The Proofreader's Parlour
A blog for editors, proofreaders and writers
A note from Louise: In October 2012, I attended an indexing workshop for proofreaders, run by the UK's Society of Indexers. Ann Hudson, a fellow of the SI, was our trainer and she did a wonderful job of sharing her extensive experience and illuminating the world of the indexer. Ann's kindly agreed to write a guest article for the Parlour about her work. If you think it's a string you might like to add to your editorial freelancing bow, or you're just curious as to how an indexer works, then read on ...
‘Any simpleton may write a book, but it requires high skill to make an index.’
(Rossiter Johnson 1840–1931; from Hazel K. Bell (ed.), Indexers and Indexes in Fact and Fiction. London: The British Library, 2001)
Do you enjoy reading? Do you have a logical mind, and take pleasure in creating order out of chaos? Can you encapsulate a complicated concept in a succinct phrase? If so, you may be suited to indexing.
Many indexers also do proofreading and/or copy-editing, and some of the requirements overlap, such as good language skills, methodical working habits, meticulous attention to detail and a good eye for spotting errors. Computer skills are also vital: most indexers use dedicated indexing software which deals with the more mechanical aspects, leaving the indexer to do the brainwork. And as electronic formats develop indexers will be required to create linked indexes for ebooks and websites using html and xml tagging, or embedded indexing systems.
Indexers are often asked whether search engines have not made their work redundant, but this is far from true. A search engine will find mentions of the exact words that you type into it, but will not find alternative spellings or synonyms. Effective indexing is not just a question of extracting words from a text and putting them in alphabetical order. The skill is in devising entries which describe a whole section of text, bringing together references to the same concept which may be described in different words, and in making connections within the index, by means of cross-references and double entries, so that readers will be led to all the references they need. The ability to organise material clearly, so that readers can easily find their way around, is also essential. Indexers rarely receive praise, because when an index works well it is taken for granted – though people are quick to complain about an inadequate index!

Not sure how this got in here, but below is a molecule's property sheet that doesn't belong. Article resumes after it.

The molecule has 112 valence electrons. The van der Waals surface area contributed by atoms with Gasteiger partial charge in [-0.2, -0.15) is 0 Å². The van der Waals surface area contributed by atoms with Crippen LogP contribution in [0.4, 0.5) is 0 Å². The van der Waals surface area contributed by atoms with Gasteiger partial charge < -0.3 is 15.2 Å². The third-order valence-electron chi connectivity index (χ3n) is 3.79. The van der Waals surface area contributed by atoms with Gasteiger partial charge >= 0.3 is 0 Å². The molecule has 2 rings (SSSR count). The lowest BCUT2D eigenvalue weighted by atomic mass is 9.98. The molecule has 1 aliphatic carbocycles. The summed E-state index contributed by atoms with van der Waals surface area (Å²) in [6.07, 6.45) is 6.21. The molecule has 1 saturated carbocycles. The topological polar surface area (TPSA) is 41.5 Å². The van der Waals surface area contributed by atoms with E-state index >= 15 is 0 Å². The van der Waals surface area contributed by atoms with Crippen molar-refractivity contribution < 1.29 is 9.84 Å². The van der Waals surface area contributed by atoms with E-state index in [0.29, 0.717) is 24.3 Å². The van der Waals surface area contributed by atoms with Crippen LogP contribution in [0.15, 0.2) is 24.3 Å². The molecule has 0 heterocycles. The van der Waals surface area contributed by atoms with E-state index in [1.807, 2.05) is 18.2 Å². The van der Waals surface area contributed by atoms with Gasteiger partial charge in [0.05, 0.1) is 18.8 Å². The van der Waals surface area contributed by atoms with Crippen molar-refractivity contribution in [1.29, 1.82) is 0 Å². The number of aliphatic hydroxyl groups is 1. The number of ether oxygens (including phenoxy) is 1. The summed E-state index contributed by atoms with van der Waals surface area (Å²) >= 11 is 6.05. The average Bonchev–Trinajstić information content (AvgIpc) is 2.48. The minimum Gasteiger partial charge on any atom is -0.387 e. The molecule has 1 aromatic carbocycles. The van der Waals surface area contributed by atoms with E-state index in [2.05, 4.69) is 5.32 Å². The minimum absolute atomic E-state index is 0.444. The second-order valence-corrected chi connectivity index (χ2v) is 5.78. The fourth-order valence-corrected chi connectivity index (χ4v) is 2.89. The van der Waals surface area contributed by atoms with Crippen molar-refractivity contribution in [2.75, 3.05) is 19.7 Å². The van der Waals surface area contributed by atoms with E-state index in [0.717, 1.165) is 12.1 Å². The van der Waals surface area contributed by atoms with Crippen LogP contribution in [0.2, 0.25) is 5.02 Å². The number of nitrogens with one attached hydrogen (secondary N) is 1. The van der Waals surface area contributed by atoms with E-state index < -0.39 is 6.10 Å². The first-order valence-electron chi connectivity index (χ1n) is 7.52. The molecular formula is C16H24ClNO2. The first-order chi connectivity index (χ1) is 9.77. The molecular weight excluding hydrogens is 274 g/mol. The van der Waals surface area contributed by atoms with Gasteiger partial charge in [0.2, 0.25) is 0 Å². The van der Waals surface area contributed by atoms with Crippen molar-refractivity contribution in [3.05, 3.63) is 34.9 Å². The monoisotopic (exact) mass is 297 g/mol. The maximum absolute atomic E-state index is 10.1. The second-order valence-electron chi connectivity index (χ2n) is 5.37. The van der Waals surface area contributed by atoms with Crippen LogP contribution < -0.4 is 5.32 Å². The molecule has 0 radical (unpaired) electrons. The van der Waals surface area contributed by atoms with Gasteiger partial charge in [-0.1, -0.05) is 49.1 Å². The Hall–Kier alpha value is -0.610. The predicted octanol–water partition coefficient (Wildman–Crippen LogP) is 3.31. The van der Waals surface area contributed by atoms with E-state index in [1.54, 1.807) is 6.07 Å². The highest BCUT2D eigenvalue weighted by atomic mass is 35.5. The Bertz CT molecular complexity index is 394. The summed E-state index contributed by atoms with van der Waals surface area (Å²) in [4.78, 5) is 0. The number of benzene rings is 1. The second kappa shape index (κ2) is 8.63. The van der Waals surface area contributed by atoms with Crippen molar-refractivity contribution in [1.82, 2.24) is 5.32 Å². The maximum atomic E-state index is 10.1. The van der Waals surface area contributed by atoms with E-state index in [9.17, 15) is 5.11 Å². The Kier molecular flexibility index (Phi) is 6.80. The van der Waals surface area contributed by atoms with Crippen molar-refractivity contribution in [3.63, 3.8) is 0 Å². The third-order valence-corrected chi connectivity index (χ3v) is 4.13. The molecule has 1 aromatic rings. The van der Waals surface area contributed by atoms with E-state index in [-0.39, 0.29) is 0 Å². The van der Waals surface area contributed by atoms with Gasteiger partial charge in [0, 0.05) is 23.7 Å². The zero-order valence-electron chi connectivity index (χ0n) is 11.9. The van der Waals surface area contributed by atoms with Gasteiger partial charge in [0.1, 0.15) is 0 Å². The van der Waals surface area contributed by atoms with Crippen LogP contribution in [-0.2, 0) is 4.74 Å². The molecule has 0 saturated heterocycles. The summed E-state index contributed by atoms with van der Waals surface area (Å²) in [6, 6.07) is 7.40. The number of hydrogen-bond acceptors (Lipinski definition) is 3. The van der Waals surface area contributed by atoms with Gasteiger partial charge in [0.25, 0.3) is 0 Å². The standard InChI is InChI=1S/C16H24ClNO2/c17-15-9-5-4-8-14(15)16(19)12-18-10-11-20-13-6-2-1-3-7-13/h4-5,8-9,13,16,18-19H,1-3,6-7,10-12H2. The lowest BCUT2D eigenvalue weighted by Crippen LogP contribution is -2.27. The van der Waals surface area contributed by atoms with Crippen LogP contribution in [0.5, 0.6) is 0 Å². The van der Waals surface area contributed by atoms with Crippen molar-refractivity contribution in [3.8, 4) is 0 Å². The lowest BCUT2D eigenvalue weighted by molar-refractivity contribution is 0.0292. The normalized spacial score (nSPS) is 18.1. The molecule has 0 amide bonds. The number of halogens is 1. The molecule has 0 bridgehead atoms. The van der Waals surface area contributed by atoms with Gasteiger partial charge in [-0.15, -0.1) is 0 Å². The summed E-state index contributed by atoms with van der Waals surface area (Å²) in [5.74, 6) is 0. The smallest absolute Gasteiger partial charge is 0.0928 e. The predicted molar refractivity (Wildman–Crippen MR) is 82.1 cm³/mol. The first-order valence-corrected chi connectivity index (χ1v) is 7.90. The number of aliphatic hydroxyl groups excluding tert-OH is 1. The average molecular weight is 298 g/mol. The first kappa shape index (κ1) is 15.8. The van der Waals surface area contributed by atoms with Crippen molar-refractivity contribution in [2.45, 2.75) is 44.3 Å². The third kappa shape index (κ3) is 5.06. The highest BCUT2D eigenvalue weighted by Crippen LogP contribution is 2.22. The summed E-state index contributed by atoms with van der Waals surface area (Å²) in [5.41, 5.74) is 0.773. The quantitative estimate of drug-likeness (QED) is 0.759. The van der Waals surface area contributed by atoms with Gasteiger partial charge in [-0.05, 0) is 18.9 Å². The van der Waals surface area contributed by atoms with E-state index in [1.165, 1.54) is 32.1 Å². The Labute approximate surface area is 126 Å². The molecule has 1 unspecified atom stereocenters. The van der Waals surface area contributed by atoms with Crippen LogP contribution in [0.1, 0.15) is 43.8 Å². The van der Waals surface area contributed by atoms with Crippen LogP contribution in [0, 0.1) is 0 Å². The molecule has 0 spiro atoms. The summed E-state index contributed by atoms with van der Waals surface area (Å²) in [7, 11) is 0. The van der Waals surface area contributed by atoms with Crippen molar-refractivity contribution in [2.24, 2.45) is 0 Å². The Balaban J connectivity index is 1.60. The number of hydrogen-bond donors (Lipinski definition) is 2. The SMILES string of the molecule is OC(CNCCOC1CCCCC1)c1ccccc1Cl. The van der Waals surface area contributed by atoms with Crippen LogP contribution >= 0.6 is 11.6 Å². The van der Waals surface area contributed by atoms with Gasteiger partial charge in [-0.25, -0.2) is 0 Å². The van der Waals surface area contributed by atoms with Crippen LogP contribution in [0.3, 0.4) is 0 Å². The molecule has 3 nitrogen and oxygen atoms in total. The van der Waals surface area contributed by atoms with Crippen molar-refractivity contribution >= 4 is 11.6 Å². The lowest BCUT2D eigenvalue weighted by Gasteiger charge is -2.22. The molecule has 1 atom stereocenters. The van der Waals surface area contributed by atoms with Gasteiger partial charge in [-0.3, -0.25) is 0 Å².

In order to index effectively it is essential to understand what you are reading, and to know what sort of information will be useful and relevant to the likely readership. All indexers should be capable of indexing popular texts aimed at the general reader, but more specialised and academic books demand detailed knowledge. Many indexers offer specialisms, often in subjects studied to degree level or beyond; in particular, medical and legal books require detailed subject knowledge and skills. There are also indexers who specialise in cookery books, children’s books, technical manuals, and many other fields.
Indexing is usually a second (or third or fourth) career, and many indexers started out as librarians. Others come from careers in publishing, academia, IT, education and many other areas.
The first port of call for anyone interested in indexing in the UK is the Society of Indexers (SI). Other indexing societies include the American Society for Indexing, the Australian and New Zealand Society of Indexers, and the Indexing Society of Canada. Details of other indexing societies worldwide can be found through the SI website.
SI runs a distance learning course which provides a thorough training in the fundamental principles of indexing; it is web-based, with detailed study materials to download, practice exercises and resources online, four formal tests, three online tutorials, and a practical indexing assignment. Successful students become Accredited Members of the Society of Indexers, and are entitled to an entry in the SI’s online directory of ‘Indexers Available’, widely used by publishers. After two years’ experience Accredited Members can apply to become Advanced Professional Members of SI.
SI works hard to support professional indexers in many ways: providing a full programme of conferences, workshops and other CPD activities for indexers; raising the profile of professional indexers in the publishing world; and recommending minimum rates for indexing work. The recommendations for 2013 are £22.40 per hour, or £2.50 per page, or £6.75 per 1000 words. These rates are applicable to straightforward texts; experienced indexers working on specialised and complex projects can command higher rates.
Inevitably work is becoming harder to find while the UK is in recession, but well-established indexers are continuing to get regular work, and a good proportion of the 15–20 newly Accredited indexers each year are managing to establish themselves, though it may take several years to acquire enough regular clients to give up the ‘day job’. As with any freelance work, you need good business and communication skills, flexibility and a lot of persistence to get a career off the ground.
The work is mentally demanding and you must be willing to work long hours to meet urgent deadlines, especially when you are building up your business. It can be lonely work, and to some it would be pure drudgery. But there is plenty of support available from other indexers; SI members are a friendly bunch, with a lively email discussion list, annual conferences, and local groups in many parts of the UK which meet regularly for indexing-related talks and discussions and social activities. For me and many others indexing is a dream job, the culmination of all our previous working experiences, and the ideal way to earn a living – ‘being paid to read books’!
Fellow of the Society of Indexers
Copyright 2013 Ann Hudson
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